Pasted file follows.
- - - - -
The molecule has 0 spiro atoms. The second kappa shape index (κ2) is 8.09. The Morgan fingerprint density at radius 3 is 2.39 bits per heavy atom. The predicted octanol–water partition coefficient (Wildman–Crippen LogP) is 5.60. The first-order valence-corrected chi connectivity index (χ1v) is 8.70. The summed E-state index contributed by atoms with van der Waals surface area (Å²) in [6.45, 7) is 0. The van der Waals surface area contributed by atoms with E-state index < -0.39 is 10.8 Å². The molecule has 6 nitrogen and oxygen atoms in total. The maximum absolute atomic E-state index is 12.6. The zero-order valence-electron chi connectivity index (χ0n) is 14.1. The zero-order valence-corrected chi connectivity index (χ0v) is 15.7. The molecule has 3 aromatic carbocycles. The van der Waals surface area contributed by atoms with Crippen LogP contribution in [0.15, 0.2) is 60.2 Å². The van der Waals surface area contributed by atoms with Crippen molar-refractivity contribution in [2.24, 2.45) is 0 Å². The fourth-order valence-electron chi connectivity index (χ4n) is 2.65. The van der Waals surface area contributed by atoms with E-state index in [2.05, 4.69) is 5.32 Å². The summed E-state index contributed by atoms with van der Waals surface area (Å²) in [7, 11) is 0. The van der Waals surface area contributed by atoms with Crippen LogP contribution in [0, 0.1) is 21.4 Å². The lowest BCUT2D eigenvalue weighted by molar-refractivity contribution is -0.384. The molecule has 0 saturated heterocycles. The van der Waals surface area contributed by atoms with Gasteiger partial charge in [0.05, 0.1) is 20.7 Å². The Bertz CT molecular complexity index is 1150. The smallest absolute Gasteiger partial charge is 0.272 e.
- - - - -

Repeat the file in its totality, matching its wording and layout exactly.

The molecule has 0 spiro atoms. The second kappa shape index (κ2) is 8.09. The Morgan fingerprint density at radius 3 is 2.39 bits per heavy atom. The predicted octanol–water partition coefficient (Wildman–Crippen LogP) is 5.60. The first-order valence-corrected chi connectivity index (χ1v) is 8.70. The summed E-state index contributed by atoms with van der Waals surface area (Å²) in [6.45, 7) is 0. The van der Waals surface area contributed by atoms with E-state index < -0.39 is 10.8 Å². The molecule has 6 nitrogen and oxygen atoms in total. The maximum absolute atomic E-state index is 12.6. The zero-order valence-electron chi connectivity index (χ0n) is 14.1. The zero-order valence-corrected chi connectivity index (χ0v) is 15.7. The molecule has 3 aromatic carbocycles. The van der Waals surface area contributed by atoms with Crippen LogP contribution in [0.15, 0.2) is 60.2 Å². The van der Waals surface area contributed by atoms with Crippen molar-refractivity contribution in [2.24, 2.45) is 0 Å². The fourth-order valence-electron chi connectivity index (χ4n) is 2.65. The van der Waals surface area contributed by atoms with E-state index in [2.05, 4.69) is 5.32 Å². The summed E-state index contributed by atoms with van der Waals surface area (Å²) in [7, 11) is 0. The van der Waals surface area contributed by atoms with Crippen LogP contribution in [0, 0.1) is 21.4 Å². The lowest BCUT2D eigenvalue weighted by molar-refractivity contribution is -0.384. The molecule has 0 saturated heterocycles. The van der Waals surface area contributed by atoms with Gasteiger partial charge in [0.05, 0.1) is 20.7 Å². The Bertz CT molecular complexity index is 1150. The smallest absolute Gasteiger partial charge is 0.272 e.